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War in Ukraine | BRP, SP Clothing and OpSens cut ties with Russia

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The Russians will have to do without Quebec snowmobiles, hockey jerseys and optical sensors. Three major local companies, BRP, SP Clothing and OpSens, confirmed Thursday to pause their exports in the wake of the invasion of Ukraine.

“Over the past few weeks and days, we have been following the situation in Eastern Europe very closely,” BRP senior media relations adviser Biliana Necheva said by email. Given the instability of the current situation and trade complexities, we are temporarily ceasing the export of our products to Russia. »

Bombardier Recreational Products (BRP), which produces the Ski-Doo, Sea-Doo and Can-Am, has been in Russia for about 30 years. This country was less than a decade ago its third largest market. The situation changed dramatically from 2014.

“Since the conflict in Crimea and the international sanctions that followed, BRP sales in Russia now represent less than 5% of our total sales,” explains Mr.me Necheva. BRP has an office in Saint Petersburg, around forty employees and a network of around one hundred dealerships.

According to a note published by National Bank Financial Markets, it is recalled that BRP’s Russian activities have a “relatively small” impact on the company, barely 1% of revenues.

No new order

As for SP Clothing, the world’s largest manufacturer of hockey jerseys, a supplier in particular to National League teams, international competitions and certain KHL teams in Russia, exports to the latter country have been stopped.

“For the moment, I have no orders this year, explained Steve Bérard, president and owner of the Granby company. Normally, we are in development, these are orders that arrive later this summer. I won’t produce anything, we won’t touch that: I asked the whole team not to launch a new project. »

At OpSens, a Quebec company that notably won a Russian contract for its fiber optic sensors in the oil industry in 2013, the importance of this country in activities in 2022 is minimized from the outset. 90% of sales are now in the medical field, says Louis Laflamme, CEO. “For us, Russia, it has no impact on the financial results. Obviously, we will follow the directives of the federal government, but we have no intention of making sales in Russia. In the current context, we will deploy our efforts elsewhere, for the medical part as for the industrial part. »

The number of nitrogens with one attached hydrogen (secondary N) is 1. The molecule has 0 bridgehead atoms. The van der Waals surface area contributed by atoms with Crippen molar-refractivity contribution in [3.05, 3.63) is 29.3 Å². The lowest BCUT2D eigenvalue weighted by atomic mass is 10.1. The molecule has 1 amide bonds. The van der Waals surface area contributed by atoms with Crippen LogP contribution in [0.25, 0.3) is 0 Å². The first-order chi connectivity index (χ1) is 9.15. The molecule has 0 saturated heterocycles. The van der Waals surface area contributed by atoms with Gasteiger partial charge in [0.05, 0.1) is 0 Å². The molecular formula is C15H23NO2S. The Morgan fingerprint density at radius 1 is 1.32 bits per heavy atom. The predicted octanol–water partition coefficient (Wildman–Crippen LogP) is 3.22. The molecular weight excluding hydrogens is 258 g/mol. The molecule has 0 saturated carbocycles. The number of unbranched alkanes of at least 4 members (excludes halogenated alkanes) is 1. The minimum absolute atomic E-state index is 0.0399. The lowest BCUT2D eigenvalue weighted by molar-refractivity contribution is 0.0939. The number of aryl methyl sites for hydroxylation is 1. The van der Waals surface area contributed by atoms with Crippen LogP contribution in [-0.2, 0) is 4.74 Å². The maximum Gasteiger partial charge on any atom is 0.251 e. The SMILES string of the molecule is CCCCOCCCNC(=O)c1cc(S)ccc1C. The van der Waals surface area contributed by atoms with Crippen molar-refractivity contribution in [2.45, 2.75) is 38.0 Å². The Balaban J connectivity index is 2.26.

These three companies join others in Canada who have recently announced the suspension of their exports to Russia, including McCain Food and Canada Goose. Bombardier, for its part, announced that it would continue to sell its planes there, avoiding doing business with the customers personally targeted by the sanctions.

Others, such as Alimentation Couche-Tard, which moved into Russia in 2012 with the acquisition of 33 service stations, have not yet announced a decision in this regard. The company did not respond to requests from The Press.

On Wednesday, Canadian Prime Minister Justin Trudeau said he was open to offering financial compensation to Canadian companies that see their operations affected by the sanctions. According to Global Affairs Canada’s annual trade report, goods and services exported by Canada to Russia in 2020 reached $617 million, while imports totaled $1.2 billion. By comparison, Canadian exports to the United States, by far our largest customer, reached $361.5 billion that year.

Globally, the invasion of Ukraine has led major multinationals to leave Russia or suspend their operations there. Apple, Ford, Exxon and Boeing, among others, have recently made such announcements.



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